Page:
Notes From the Field: George E. Harlow
by AMNH on
Last month, Museum Curator George E. Harlow wrote for The New York Times’ “Scientist at Work” blog while unearthing clues from past geologic traffic accidents — remnants of tectonic plate collisions, including jade — during field work in Guatemala funded by the Stavros Niarchos Foundation award through the American Museum of Natural History. Read about the first part of his trip on The New York Times and the rest below.
From our home-away-from-home at Hotel Pasabien, we drive east beyond Los Amates to search for samples of basaltic rocks to evaluate their origin among several possibilities: mid-ocean ridge, island arc, ocean island, or spreading behind island arcs. Now we have our field assistant (jefe del campo) Carlos Gonzales with us and his sidekick Rolando, who will guard our truck. North of Los Amates are serpentinized mantle-like rocks associated with the passage of the Caribbean plate past central Guatemala, but the origin of these rocks is not absolutely clear. Driving through flat cattle lands toward the mountains, the first outcrops consist of gray-green serpentinite with dikes of basaltic rock, just what we were hoping to find. We sample both rock types because we need to know the origin of both. We continue north along the road seeing more serpentinite. Finally, we reach a gate and someone who tells us we cannot go further. Retracing our tracks, we find a stream with some amphibole-rich rocks, which may have been basalts prior to metamorphism, so we collect these too.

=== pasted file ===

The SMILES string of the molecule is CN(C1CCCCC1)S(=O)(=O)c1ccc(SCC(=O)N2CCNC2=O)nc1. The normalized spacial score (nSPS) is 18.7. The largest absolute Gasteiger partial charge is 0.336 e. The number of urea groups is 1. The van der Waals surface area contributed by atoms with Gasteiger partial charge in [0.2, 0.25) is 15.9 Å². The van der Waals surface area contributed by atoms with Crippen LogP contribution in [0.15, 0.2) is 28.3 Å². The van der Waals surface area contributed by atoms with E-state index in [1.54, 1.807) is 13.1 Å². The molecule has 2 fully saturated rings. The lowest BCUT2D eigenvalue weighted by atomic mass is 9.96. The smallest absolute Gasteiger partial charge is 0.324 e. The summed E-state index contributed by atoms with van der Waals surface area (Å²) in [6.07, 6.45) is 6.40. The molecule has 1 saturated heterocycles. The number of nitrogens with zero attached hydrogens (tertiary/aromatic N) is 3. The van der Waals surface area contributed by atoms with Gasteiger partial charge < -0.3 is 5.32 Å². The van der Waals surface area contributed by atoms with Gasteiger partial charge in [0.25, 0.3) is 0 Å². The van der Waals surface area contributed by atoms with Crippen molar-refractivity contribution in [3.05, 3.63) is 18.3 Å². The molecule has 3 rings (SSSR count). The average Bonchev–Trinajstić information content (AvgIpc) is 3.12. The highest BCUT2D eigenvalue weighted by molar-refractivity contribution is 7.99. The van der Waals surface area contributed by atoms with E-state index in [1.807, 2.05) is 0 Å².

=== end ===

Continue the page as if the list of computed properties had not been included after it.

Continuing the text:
Another target is an area of basaltic rocks south of the Motagua River at Jubuco which requires returning to Los Amates and finding the bridge across the river. After a stop for snacking in lieu of lunch, we are directed to a pair of bridges (road and railroad) that have been washed out. We learn the other side is largely cut off from transportation and commerce except what can be carried across a temporary footbridge. So much for Jubuco.
We turn our attention to another road heading north, up the Río La Pita, to check a wedge of amphibolites of unknown affinity based on the geological maps. Driving to the end of the track, we walk up the stream and start finding beautiful blocks of garnet amphibolite, a black rock dotted with red-orange garnets, that were likely basalts metamorphosed by collisional burial—these can be assessed for conditions of metamorphism and possibly dated, as well as their origin. Further up are white marbles with sausage-like inclusions of the black rocks. Samples of these should help understand how the La Pita formation relates to the rest of the area. We return to Pasabien in the dark, essentially white-knuckle driving.